13.1: Evaluating YouTube
YouTube's mission is to create 'an online video community' that allows members to communicate about the videos on bulletin boards and via social-networking tools. A study was conducted by Rotman et al (2009) to evaluate a small part of YouTube. They chose to ask the question 'Is YouTube a community?' They answered this question using two different but complementary methods: a qualitative analysis using Grounded Theory (see Chapter 8) of users' feelings about the YouTube community and their interaction patterns, and a quantitative analysis of the actual YouTube structure as created by their articulated ties. They analyzed more than 30 YouTube videos and their findings showed how YouTube users were almost unanimous in their strong feelings about YouTube being an established community. They said that YouTube is a social space that offers the conditions needed to cultivate a community. Their own experiences revealed close-knit relations with others, for example:
Initially I just want to get my work seen. And then I started to get into communicating with people in this community I made really good friends, people I started talking to everyday, who I have known for most of a year. Some of which are very close friends I can talk to about personal things. (Participant 15)
I've made all kinds of friends, all through this site. Even people who live in this city that I would not have met otherwise. [I also] met people from across the world. (Participant 2)
Structurally, dense hubs of cross-relations typify communities whereas reports of solitary and interactions involving pairs are more characteristic of a broadcasting platform than a community. In their study, users explicitly described the YouTube interaction pattern as that of a hub-like online community:
[the YouTube community is] a spiderweb, because everyone interacts with each other, and everyone is a sender and a receiver. And this is me [points to himself] and I interact with all these different people. (Participant 22)
A structural analysis was also conducted and showed the communication patterns among over 1500 users to see if a structure of community exists. The social network analysis revealed 2238 communication links between these users. Social networks exhibit a wide variation in their size and other structural characteristics. However, if a social network takes a particular form, which includes many clusters or hubs, we can assume that a community-structure exists. Alternatively, the network structure can be looser, indicating pair-wise or small group communication that does not support community interaction.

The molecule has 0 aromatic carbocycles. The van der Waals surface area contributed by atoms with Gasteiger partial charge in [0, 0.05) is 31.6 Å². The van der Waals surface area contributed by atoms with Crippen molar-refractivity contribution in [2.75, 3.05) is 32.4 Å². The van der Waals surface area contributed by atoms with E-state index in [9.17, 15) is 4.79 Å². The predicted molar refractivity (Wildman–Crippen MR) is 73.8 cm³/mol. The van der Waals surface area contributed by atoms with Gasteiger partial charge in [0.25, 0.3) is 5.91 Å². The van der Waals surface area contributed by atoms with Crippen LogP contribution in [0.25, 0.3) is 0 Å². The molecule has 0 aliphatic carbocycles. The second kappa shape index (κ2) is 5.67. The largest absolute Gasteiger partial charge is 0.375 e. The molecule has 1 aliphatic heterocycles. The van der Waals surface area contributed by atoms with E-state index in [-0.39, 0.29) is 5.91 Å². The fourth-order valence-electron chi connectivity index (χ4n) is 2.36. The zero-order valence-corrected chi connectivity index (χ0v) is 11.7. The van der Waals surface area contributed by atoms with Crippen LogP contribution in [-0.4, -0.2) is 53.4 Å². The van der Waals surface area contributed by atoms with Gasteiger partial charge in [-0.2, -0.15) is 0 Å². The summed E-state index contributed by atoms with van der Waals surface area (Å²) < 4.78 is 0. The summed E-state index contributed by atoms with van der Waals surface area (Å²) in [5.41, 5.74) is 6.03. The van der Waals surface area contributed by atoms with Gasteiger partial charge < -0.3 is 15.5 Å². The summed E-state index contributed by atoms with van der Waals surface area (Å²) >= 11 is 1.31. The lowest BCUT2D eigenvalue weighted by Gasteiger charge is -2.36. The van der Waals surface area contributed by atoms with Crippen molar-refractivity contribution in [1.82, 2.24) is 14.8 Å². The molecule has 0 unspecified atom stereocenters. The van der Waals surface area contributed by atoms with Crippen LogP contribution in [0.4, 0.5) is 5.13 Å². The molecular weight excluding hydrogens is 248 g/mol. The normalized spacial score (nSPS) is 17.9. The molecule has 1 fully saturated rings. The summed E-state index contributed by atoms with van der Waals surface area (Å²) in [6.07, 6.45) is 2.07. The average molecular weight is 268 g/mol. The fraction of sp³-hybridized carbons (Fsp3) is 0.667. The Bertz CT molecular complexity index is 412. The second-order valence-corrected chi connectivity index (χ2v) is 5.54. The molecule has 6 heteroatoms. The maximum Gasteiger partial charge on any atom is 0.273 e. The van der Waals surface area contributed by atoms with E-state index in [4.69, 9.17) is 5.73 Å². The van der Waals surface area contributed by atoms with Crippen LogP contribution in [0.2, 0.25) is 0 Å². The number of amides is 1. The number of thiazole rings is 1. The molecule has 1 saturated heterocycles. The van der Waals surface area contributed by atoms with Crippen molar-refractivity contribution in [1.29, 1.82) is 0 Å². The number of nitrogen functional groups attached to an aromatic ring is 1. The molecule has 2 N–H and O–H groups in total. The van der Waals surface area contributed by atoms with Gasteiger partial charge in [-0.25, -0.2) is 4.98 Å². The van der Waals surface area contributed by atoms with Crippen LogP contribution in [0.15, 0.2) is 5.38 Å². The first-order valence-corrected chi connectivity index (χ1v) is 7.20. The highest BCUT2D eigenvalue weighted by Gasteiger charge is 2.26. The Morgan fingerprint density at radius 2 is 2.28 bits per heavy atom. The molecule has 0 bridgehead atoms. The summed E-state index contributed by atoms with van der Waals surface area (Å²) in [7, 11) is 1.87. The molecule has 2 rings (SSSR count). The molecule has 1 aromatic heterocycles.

In structural network analysis several metrics can be used to describe the network, one of which calculates the amount of clustering in the network using a coefficient. A high clustering coefficient indicates strong clustering and hub-like structure. In this study the clustering coefficient was very low at 0.44, indicating that there does not appear to be a cohesive community structure and that the links are probably mostly between random pairs. The ties among YouTube users definitely did not exhibit a dense hub-like structure of a community.
In sum, the users reported feelings of membership, attachment to other users, fulfillment and influence through shared goals, and a feeling of belonging to the larger social body of YouTube contributors, referring to themselves as 'YouTubers.' However, the structural analysis demonstrated that users' relationships do not reflect the perceived community; YouTube structure looks random. The discernable gap between the way users view their interaction patterns and the ways in which these interactions are manifested in the structural analysis indicates that different methods of analysis can provide different results.